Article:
Help on Dual-Licensing Strategy
Karsten M. Self
kmself at ix.netcom.com
Mon Sep 10 18:49:25 UTC 2001
on Sun, Sep 09, 2001 at 08:44:49PM +0100, rghoo (rghoo at yahoo.co.uk) wrote:
> I would like to release some software withdual licensing. I have heard
> of this being done with GPL and a seperate commercial license;
> however, I need to allow the open source code to link with non-free
> software - this seems to exclude GPL.
> So, the next obvious consideration seems to be a dual license using
> LGPL. That solves the above problem, but does it introduce new
> What about contributions from 3rd parties - would they be discouraged
> from contributing with the knowledge that their contributions could be
> exploited (exploitation seems to be possible anyway with most
> non-GPL-based open source licenses since they allow private forking).
> Under a LGPL dual-license, reasons to pay for the commercial license
> (rather than sticking with the LGPL side) include not being forced to
> distribute the source code, the freedom to fork the code privately,
> re-licensing permission, or some other 'special' privileges.
> Does this make sense, or am I missing something? Is dual-licensing a
> dangerous game or is it a good compromise, allowing both commercial
> exploitation for those that are prepared to pay for it and free use of
> the software for those that don't want to pay.
> Has anyone seen this approach elsewhere?
> Thanks for any new perspectives/opinions that you can offer.
> Regards, Rghoo.
Please set your mailer to send text rather than HTML, particularly to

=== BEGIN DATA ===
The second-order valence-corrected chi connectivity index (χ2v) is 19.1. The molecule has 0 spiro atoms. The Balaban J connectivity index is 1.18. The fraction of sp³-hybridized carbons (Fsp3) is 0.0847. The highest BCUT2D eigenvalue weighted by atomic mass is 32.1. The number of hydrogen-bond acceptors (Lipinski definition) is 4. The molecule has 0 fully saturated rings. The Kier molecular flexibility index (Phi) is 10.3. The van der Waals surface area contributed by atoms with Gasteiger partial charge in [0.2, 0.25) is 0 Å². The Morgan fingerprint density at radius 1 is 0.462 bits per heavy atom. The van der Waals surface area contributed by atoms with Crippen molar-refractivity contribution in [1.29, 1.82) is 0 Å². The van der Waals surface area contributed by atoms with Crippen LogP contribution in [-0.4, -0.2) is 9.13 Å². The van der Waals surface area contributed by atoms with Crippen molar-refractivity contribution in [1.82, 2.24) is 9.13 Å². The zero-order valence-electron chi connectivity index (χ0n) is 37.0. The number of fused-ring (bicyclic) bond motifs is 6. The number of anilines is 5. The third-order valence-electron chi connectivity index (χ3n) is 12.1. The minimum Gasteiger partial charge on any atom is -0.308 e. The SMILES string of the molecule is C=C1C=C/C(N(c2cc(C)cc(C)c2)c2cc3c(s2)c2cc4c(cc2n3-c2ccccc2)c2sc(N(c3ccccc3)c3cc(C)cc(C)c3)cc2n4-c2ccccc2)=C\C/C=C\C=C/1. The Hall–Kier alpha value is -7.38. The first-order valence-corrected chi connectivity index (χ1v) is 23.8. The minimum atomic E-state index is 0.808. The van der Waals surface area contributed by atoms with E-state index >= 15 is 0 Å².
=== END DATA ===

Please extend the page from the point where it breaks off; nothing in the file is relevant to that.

list or Usenet posts.
Please set your mailer/editor linewrap to 68-75 characters. I strongly
recommend 72 as a good default.
Addressing your question: if you are the sole author of a work, you
yourself aren't restricted with what you can do with future versions of
your work by the terms of any free software / OSI-Open Source license
I'm aware of. Your sublicensees are.
In this case, licensing under, say, the GPL and a proprietary license is
effectively saying "you can use this software under the terms of one, or
both, of the following licenses".
However, in the event your code becomes mingled with other code under
other terms (say, exclusively proprietary code, or exclusively GPLd
code), then the combined derivative work has to answer to other owners.
My own feeling is that dual licensing is a bit like sugar-coating a
pill. The real medicine is the free software license (frequently the
GPL/LGPL), while the sugar is something added to make the package
paletable to (usually) corporate tastes. However, it's often found that
the sugar without the pill isn't very effective.
The risk of dual-licensing is creating license-incompatible forks should
some downstream licensee choose to exercise only a subset of the
In practice, I've not yet seen this occur.
Karsten M. Self <kmself at ix.netcom.com> http://kmself.home.netcom.com/
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